Wind farms killing more bats than ex­pected

A state re­port to the new Leg­is­la­ture quan­ti­fies harm to en­dan­gered species by the isles’ma­jor wind sites

Honolulu Star-Advertiser - - FRONT PAGE - By Kathryn Myk­le­seth kmyk­le­seth@starad­ver­

Hawaii’s five ma­jor wind farms are killing en­dan­gered Hawai­ian hoary bats at a much faster pace than ex­pected.

The wind farms have killed 146 Hawai­ian hoary bats out of the 187 they are al­lowed. They’ve killed that many in 6.4 years while they were ex­pected not to reach the to­tal for 20 years or more.

The wind farms have also killed at least 50 nene — the en­dan­gered Hawai­ian goose and state bird

— and 26 pe­trels, an en­dan­gered seabird.

The state Depart­ment of Land and Nat­u­ral

Re­sources Divi­sion of Forestry and Wildlife listed the num­bers of bats and birds harmed in a re­port to the 2017 state Leg­is­la­ture, which be­gins ses­sion Wed­nes­day.

The re­port raises the ques­tion of how to

bal­ance pro­tec­tion of en­dan­gered species with the state’s goal of pro­duc­ing more elec­tric­ity from re­new­able sources and cut­ting Hawaii’s de­pen­dence on im­ported fos­sil fu­els.

“I be­lieve none of it should hap­pen,” said Mar­garet Phri­ma­cio, a res­i­dent of Kahuku, where one of the wind farms is lo­cated. Phri­ma­cio said she sup­ports re­new­able en­ergy but prefers rooftop so­lar. “The idea is not to harm any fur­ther wildlife.”

Ted Peck, for­mer state en­ergy ad­min­is­tra­tor, said so­lar and wind are key for the state to reach its goal of 100 per­cent re­new­able elec­tric power by 2045.

“If peo­ple in Hawaii are con­cerned about (birds), deal­ing with the feral cat is­sues is our first choice of fo­cus,” he said. “Ev­ery year across the U.S., 250 to 750 birds are killed by wind­mills. Ev­ery year, 50 mil­lion are killed by (fly­ing into) build­ings. Ev­ery year, a bil­lion birds are killed by cats.”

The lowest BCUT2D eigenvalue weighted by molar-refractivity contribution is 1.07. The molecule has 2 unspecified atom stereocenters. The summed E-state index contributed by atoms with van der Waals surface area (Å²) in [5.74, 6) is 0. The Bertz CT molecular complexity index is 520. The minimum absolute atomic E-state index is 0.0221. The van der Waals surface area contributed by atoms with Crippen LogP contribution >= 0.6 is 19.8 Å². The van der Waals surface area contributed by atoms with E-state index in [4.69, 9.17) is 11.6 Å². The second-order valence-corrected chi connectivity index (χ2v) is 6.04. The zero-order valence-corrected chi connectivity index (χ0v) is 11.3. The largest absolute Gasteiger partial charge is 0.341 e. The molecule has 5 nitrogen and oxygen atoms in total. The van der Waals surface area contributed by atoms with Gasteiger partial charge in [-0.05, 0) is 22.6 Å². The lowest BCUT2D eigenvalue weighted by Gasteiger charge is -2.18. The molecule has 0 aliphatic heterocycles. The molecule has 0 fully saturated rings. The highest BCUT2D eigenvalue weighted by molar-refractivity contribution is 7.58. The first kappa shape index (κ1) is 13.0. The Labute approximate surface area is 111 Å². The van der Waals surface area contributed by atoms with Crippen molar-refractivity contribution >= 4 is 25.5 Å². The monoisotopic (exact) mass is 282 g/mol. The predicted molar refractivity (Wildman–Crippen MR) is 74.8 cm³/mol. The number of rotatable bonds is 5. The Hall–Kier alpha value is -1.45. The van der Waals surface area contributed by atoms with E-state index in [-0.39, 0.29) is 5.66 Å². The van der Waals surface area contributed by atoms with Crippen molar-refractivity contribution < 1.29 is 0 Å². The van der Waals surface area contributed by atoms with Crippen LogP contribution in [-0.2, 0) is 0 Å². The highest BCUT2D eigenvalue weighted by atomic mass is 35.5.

Kate Culli­son of the Divi­sion of Forestry and Wildlife said, “With re­gard to bats, we have a lot to learn about the species. There is con­cern about the in­creased take lev­els … there­fore, many of the wind farms are pre­par­ing to fund re­search that will help us un­der­stand more about the bat pop­u­la­tions and habi­tat use, which will en­able the state to im­prove man­age­ment and per­mit de­ci­sions.”

State Sen. Gil Riviere

(D, Heeia-Laie-Wa­ialua) will pro­pose leg­is­la­tion based on the DLNR re­port’s rec­om­men­da­tion to in­crease staff statewide at the Divi­sion of Forestry and Wildlife to help mon­i­tor and track statewide habi­tat con­ser­va­tion plans and fund a re­port look­ing into the ef­fects of the state-pro­vided take li­censes, said Maxx Phillips, Riviere’s pol­icy ad­viser.

“Our of­fice’s stance is ‘At what cost?’” Phillips said. “How can we be sure that this (wind power) isn’t a bet­ter al­ter­na­tive than hy­dro­gen or so­lar, or a va­ri­ety of other al­ter­na­tives that could be avail­able. … Many in our com­mu­nity through­out the dis­trict have in­creased con­cerns re­lated to wind en­ergy.”

The num­ber of killed en­dan­gered an­i­mals is likely to grow as more wind farms are built to help the state reach its re­new­able-en­ergy goals.

Hawai­ian Elec­tric Co. plans to add roughly 157 megawatts of wind power across the state over the next five years. Ear­lier this month HECO put out a call seek­ing de­vel­op­ers who are ca­pa­ble of build­ing wind projects on Oahu be­fore a fed­eral tax credit for wind power ex­pires in 2019.